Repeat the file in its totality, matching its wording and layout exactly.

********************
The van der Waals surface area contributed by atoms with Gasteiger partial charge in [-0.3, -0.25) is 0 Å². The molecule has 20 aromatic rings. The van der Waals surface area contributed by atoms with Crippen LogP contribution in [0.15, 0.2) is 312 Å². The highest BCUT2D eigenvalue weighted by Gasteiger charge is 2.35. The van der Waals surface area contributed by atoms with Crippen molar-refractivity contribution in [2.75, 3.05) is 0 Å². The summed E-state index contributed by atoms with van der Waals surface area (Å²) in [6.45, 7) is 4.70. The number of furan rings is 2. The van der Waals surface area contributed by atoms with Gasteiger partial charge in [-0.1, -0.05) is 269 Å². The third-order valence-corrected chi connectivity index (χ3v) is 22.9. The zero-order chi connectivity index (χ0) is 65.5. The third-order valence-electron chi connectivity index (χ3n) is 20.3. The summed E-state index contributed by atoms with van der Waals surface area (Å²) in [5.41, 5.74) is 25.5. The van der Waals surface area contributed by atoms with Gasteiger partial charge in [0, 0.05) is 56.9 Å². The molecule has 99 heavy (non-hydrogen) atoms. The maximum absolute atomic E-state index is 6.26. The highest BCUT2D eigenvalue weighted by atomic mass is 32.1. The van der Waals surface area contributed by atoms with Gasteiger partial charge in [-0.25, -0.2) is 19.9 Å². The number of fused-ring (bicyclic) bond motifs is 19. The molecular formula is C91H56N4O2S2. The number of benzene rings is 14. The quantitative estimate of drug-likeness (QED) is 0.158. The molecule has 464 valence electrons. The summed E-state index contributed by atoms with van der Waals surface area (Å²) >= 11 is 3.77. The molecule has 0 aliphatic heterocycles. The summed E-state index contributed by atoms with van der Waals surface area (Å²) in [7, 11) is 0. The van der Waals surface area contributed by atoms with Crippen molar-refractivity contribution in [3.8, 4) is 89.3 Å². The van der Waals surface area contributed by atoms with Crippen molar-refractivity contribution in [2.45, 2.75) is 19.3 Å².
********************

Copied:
The van der Waals surface area contributed by atoms with Gasteiger partial charge in [-0.3, -0.25) is 0 Å². The molecule has 20 aromatic rings. The van der Waals surface area contributed by atoms with Crippen LogP contribution in [0.15, 0.2) is 312 Å². The highest BCUT2D eigenvalue weighted by Gasteiger charge is 2.35. The van der Waals surface area contributed by atoms with Crippen molar-refractivity contribution in [2.75, 3.05) is 0 Å². The summed E-state index contributed by atoms with van der Waals surface area (Å²) in [6.45, 7) is 4.70. The number of furan rings is 2. The van der Waals surface area contributed by atoms with Gasteiger partial charge in [-0.1, -0.05) is 269 Å². The third-order valence-corrected chi connectivity index (χ3v) is 22.9. The zero-order chi connectivity index (χ0) is 65.5. The third-order valence-electron chi connectivity index (χ3n) is 20.3. The summed E-state index contributed by atoms with van der Waals surface area (Å²) in [5.41, 5.74) is 25.5. The van der Waals surface area contributed by atoms with Gasteiger partial charge in [0, 0.05) is 56.9 Å². The molecule has 99 heavy (non-hydrogen) atoms. The maximum absolute atomic E-state index is 6.26. The highest BCUT2D eigenvalue weighted by atomic mass is 32.1. The van der Waals surface area contributed by atoms with Gasteiger partial charge in [-0.25, -0.2) is 19.9 Å². The number of fused-ring (bicyclic) bond motifs is 19. The molecular formula is C91H56N4O2S2. The number of benzene rings is 14. The quantitative estimate of drug-likeness (QED) is 0.158. The molecule has 464 valence electrons. The summed E-state index contributed by atoms with van der Waals surface area (Å²) >= 11 is 3.77. The molecule has 0 aliphatic heterocycles. The summed E-state index contributed by atoms with van der Waals surface area (Å²) in [7, 11) is 0. The van der Waals surface area contributed by atoms with Crippen molar-refractivity contribution in [3.8, 4) is 89.3 Å². The van der Waals surface area contributed by atoms with Crippen molar-refractivity contribution in [2.45, 2.75) is 19.3 Å².